8-year-old with inoperable brain tumor throws first pitch at Eun - KATC.com | Continuous News Coverage | Acadiana-Lafayette

8-year-old with inoperable brain tumor throws first pitch at Eunice softball game

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St. Edmund's softball team is rallying around a little girl battling a life-threatening illness.

As Gracie Zaunbrecher walked up to the mound with her cousin, center fielder for the Lady Jays, dozens of fans in the stands began applauding.

It's not hard to see that Gracie is a one of a kind 8-year-old.

"She has more faith than all of us," said her father, Byron Zaunbrecher.

"She always has a smile," continued her mother, Mile Zaunbrecher. "She was diagnosed March 7 of last year with DIPG (Diffuse Intrinsic Pontine Glioma). It's an inoperable and incurable brain tumor."

But nothing, not even a tumor, is stopping Gracie from living her life with a constant smile.

"She has a perfectly normal life going forward right now and it's going to stay going forward too," said her dad.

It has been a rough road, but with the support of her community, and the St. Edmund softball team, it makes the journey a little easier.

"She doesn't even come to this school but if you look at all these kids, we love her. She's family to us," said the Lady Jays head coach, Ashlyn Grossie."And if you look at all our helmets, all our batters' helmets, we have a cross with her initials on it to remind us. That's what we're going to play for because she might not get the opportunity, but in our eyes, she's strong enough and she'll make that opportunity. We'll make sure it happens."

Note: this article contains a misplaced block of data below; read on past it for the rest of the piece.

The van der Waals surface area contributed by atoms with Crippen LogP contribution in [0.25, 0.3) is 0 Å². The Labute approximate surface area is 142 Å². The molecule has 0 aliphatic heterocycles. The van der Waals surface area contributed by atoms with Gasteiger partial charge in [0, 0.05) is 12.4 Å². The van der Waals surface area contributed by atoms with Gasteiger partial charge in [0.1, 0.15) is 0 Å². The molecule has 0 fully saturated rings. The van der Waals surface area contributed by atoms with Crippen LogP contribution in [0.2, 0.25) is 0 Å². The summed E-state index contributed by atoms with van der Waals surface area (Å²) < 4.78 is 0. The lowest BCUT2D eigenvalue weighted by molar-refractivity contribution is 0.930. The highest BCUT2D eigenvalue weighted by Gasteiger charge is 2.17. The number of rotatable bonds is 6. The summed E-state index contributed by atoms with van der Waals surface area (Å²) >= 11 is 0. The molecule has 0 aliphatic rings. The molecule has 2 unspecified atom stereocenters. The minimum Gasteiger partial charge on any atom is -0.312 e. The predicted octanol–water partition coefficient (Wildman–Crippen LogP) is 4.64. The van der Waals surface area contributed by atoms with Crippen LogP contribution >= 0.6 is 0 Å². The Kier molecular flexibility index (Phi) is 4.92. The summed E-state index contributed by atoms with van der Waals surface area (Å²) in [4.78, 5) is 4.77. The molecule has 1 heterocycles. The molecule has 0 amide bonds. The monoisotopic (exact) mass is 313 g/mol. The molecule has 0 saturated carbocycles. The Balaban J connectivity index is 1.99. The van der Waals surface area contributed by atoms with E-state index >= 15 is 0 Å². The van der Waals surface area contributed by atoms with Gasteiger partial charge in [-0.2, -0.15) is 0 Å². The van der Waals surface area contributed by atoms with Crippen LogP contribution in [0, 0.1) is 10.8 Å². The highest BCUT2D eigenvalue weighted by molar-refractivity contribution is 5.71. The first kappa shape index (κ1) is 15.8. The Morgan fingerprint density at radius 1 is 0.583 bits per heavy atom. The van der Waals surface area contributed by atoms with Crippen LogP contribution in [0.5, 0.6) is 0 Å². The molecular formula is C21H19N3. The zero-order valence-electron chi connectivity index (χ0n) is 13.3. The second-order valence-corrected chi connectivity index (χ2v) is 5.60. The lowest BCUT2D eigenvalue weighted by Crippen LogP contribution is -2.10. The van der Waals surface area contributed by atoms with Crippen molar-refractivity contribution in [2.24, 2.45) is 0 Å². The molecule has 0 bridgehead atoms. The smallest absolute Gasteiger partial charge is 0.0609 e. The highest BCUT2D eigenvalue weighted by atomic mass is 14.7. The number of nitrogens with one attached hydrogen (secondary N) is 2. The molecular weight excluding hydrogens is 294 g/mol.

This season, the Lady Jays taking inspiration from Gracie's fight.

"And so when I needed someone to throw the first pitch out, I thought immediately this kid right here because our team motto of this season is 'trust the process.' And if you look at her, she's the strongest kid you'll ever meet and that's what she's doing, she's trusting God's process," said Grossie.

Now, her family is trusting that process, praying for a miracle and a clinical trial opening.

"She just did radiation this last round. There's nothing that'll help. We have to do a scan and hope that it shrunk enough to do a clinical trial," said her father, squeezing Gracie a little tighter.

Gracie will be getting extra prayers from her friends on the St. Edmund's softball team.

"You know, people say you fight like a girl. It's okay to fight like a girl sometimes because you know we're out here and we're fighting for her. And it's not necessarily a bad thing to fight like a girl when you're fighting like Gracie," said the head coach.

And by the way, St. Edmund won Monday night's game, beating Abbeville 16 to 1.

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